A Love Letter to Canada from a Child of Immigrants
BY ANTHONY KING
PHOTO © rawpixel / 123RF
Aug 9, 2017
My grandmother-in-law recently turned 103 years old.
On a humble farm in rural Jamaica’s St. Elizabeth Parish, I joined my wife and her relatives in celebrating a woman whose only visit to Canada was decades ago. It lasted two months. She heard about the cold winters, the biting wind, and she was gone before November. My parents are Trinidadians. They too, like my 103-year-old grandmother-in-law, were raised in the Caribbean — a very different culture, in a very different time. But they came to Canada and chose to stay. To build a life here. And they raised four kids here, instilling in each of us an appreciation for our Caribbean heritage. Wisely, they also recognized the struggle we would face in being recognized as full-fledged Canadians, despite being born here.
Sitting on the veranda in Jamaica, I had time to reflect on the contrasts between life in the Caribbean and my Canadian upbringing. It was obvious to the locals by my dress and my accent that I was a foreigner, but they invariably assumed I was either American or British. When I revealed my Canadian identity, they never followed up with questions about the country or its culture (really? What about Bieber? Drake? DeGrasse? I mean, I get that we have a reputation for being unassuming and polite, maybe even dull, but surely that image is changing?). And few ever claimed having Canadian relatives.
Many immigrant parents were never exposed to such cultural and ethnic diversity until they came to Canada.
Years earlier, on a trip to Paris, I remember a quite different reaction from locals, when they learned my wife and I were Canadians. We became mini-celebrities, while they praised Canada’s multiculturalism and tolerance. “That could never happen here in France. We are much too old; too set in our ways,” remarked one of our hosts, over a frosty Stella Artois. I’m paraphrasing of course, but the distinct feeling of national pride I felt actually kind of surprised me at the time.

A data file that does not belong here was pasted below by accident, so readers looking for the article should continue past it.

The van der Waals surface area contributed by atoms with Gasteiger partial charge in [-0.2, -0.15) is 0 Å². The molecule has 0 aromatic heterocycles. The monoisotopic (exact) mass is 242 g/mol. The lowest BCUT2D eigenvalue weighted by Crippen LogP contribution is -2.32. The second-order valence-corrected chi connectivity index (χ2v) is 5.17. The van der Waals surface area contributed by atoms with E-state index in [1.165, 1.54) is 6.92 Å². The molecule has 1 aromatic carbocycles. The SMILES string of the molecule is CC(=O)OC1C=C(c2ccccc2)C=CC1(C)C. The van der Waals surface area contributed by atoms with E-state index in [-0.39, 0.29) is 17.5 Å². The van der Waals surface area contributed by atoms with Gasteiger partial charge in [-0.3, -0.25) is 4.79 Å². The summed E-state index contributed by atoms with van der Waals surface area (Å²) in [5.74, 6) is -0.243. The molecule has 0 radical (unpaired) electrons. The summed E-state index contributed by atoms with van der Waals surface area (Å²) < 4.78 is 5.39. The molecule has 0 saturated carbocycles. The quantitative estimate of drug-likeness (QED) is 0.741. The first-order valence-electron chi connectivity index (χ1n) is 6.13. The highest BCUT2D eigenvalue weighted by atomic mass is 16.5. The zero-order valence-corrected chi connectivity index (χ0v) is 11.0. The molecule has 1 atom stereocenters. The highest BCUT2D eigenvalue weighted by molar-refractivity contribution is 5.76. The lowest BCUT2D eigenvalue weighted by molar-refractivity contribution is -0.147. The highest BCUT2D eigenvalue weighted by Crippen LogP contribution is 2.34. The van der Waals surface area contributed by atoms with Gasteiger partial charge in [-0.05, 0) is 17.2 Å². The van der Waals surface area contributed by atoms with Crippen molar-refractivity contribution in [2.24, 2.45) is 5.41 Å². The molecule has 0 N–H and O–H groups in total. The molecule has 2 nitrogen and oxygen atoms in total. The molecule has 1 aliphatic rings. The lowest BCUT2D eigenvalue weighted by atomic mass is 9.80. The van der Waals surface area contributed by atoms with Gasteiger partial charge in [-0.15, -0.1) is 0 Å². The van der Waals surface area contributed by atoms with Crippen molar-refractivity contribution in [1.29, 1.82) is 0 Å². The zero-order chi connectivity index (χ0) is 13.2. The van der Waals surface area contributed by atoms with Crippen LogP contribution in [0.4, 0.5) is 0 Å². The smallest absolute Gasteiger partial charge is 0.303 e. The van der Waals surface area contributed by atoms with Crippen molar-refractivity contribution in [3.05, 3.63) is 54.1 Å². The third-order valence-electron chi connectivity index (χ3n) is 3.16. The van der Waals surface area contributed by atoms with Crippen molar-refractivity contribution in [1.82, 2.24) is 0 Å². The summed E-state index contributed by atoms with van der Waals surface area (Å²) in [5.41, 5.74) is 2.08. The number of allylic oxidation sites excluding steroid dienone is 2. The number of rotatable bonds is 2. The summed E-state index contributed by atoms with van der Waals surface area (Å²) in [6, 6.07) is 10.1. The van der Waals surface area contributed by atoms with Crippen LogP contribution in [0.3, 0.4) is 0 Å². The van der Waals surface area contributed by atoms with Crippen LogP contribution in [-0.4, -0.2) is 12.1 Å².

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For many of the baby boomers like my parents, Canada was a default destination; immigration visas from the U.S. or the U.K. were the primary objective, but a Canadian visa was usually easier to obtain. Few of them pursued a post-secondary education on Canadian soil. And while they were hardworking, industrious, and enterprising, many of their vocational skills (vocational roles in the Caribbean are common, and next to owning a business, considered the most practical means of earning an income) would soon become obsolete or in short demand with the arrival of the digital age.
I pursued a university degree after high school — higher education was the key to leveraging the playing field for my siblings and I, as it was for many of the Caribbean families who settled in Canada during the 1950s and again during the '80s wave of immigration.
As any visible minority can appreciate, being the child of immigrants in a country with such a complex national identity… well, it's complicated.
And since graduating from university, I have seen Canadian diversity at work, and I’m still amazed by its subtle charm. I share my work days with Canadians of every colour and creed, but our differences are absorbed by common values we’re hardly aware of. Everyone I encounter has an interesting background and many are the offspring of immigrant parents who were never exposed to such cultural and ethnic diversity — until they came to Canada.
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My respect for the rights of the LGBTQ community, my tolerance for religious diversity and cultural expression, these are values that some people around the world find hard to wrap their heads around. Ideas, beliefs and economic roles are stratified and deeply polarized in many places outside of Canada. We are not immune to the forces of division either, but we are better prepared than most.
As any visible minority can appreciate, being the child of immigrants in a country with such a complex national identity… well, it's complicated. But whether I’m visiting in Jamaica, or bar-hopping in Paris, whether I speak patois with my boys on the block, or grammatically-perfect English with my employer, there are values like tolerance and humility that are deeply ingrained in me from my Canadian upbringing.
And while other countries are coming undone by festering bigotry; while their leaders lose credibility and self-respect, we sleepy, dull Canadians are quietly just getting along, keeping our little secret.
Happy 150th birthday, Canada. Keep on rockin’ it in the free world.
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